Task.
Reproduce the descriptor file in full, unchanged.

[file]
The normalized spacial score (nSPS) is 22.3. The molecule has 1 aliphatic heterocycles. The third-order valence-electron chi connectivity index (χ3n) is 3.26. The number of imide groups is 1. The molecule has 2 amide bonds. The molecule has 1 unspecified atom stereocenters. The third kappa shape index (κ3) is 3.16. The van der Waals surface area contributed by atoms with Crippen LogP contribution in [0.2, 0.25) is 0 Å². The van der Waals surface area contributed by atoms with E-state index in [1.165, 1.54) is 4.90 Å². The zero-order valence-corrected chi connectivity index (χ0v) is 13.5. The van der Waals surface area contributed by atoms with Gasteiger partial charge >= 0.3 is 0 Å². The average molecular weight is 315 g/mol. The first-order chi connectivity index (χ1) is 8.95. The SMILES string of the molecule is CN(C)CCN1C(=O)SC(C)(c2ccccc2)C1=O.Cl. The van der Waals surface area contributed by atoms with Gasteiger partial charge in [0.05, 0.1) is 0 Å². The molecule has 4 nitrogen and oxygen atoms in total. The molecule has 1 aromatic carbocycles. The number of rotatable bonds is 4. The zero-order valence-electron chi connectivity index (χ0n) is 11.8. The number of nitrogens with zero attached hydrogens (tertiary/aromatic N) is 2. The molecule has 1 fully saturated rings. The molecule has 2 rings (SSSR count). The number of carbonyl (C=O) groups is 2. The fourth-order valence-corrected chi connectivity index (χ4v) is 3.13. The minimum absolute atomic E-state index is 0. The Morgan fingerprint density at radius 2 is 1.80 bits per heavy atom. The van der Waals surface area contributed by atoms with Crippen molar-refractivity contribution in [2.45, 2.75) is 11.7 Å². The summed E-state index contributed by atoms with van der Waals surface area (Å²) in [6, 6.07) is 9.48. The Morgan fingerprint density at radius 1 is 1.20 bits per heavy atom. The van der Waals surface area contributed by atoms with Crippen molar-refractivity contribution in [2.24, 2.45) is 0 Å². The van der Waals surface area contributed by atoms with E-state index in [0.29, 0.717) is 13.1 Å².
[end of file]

The normalized spacial score (nSPS) is 22.3. The molecule has 1 aliphatic heterocycles. The third-order valence-electron chi connectivity index (χ3n) is 3.26. The number of imide groups is 1. The molecule has 2 amide bonds. The molecule has 1 unspecified atom stereocenters. The third kappa shape index (κ3) is 3.16. The van der Waals surface area contributed by atoms with Crippen LogP contribution in [0.2, 0.25) is 0 Å². The van der Waals surface area contributed by atoms with E-state index in [1.165, 1.54) is 4.90 Å². The zero-order valence-corrected chi connectivity index (χ0v) is 13.5. The van der Waals surface area contributed by atoms with Gasteiger partial charge >= 0.3 is 0 Å². The average molecular weight is 315 g/mol. The first-order chi connectivity index (χ1) is 8.95. The SMILES string of the molecule is CN(C)CCN1C(=O)SC(C)(c2ccccc2)C1=O.Cl. The van der Waals surface area contributed by atoms with Gasteiger partial charge in [0.05, 0.1) is 0 Å². The molecule has 4 nitrogen and oxygen atoms in total. The molecule has 1 aromatic carbocycles. The number of rotatable bonds is 4. The zero-order valence-electron chi connectivity index (χ0n) is 11.8. The number of nitrogens with zero attached hydrogens (tertiary/aromatic N) is 2. The molecule has 1 fully saturated rings. The molecule has 2 rings (SSSR count). The number of carbonyl (C=O) groups is 2. The fourth-order valence-corrected chi connectivity index (χ4v) is 3.13. The minimum absolute atomic E-state index is 0. The Morgan fingerprint density at radius 2 is 1.80 bits per heavy atom. The van der Waals surface area contributed by atoms with Crippen molar-refractivity contribution in [2.45, 2.75) is 11.7 Å². The summed E-state index contributed by atoms with van der Waals surface area (Å²) in [6, 6.07) is 9.48. The Morgan fingerprint density at radius 1 is 1.20 bits per heavy atom. The van der Waals surface area contributed by atoms with Crippen molar-refractivity contribution in [2.24, 2.45) is 0 Å². The van der Waals surface area contributed by atoms with E-state index in [0.29, 0.717) is 13.1 Å².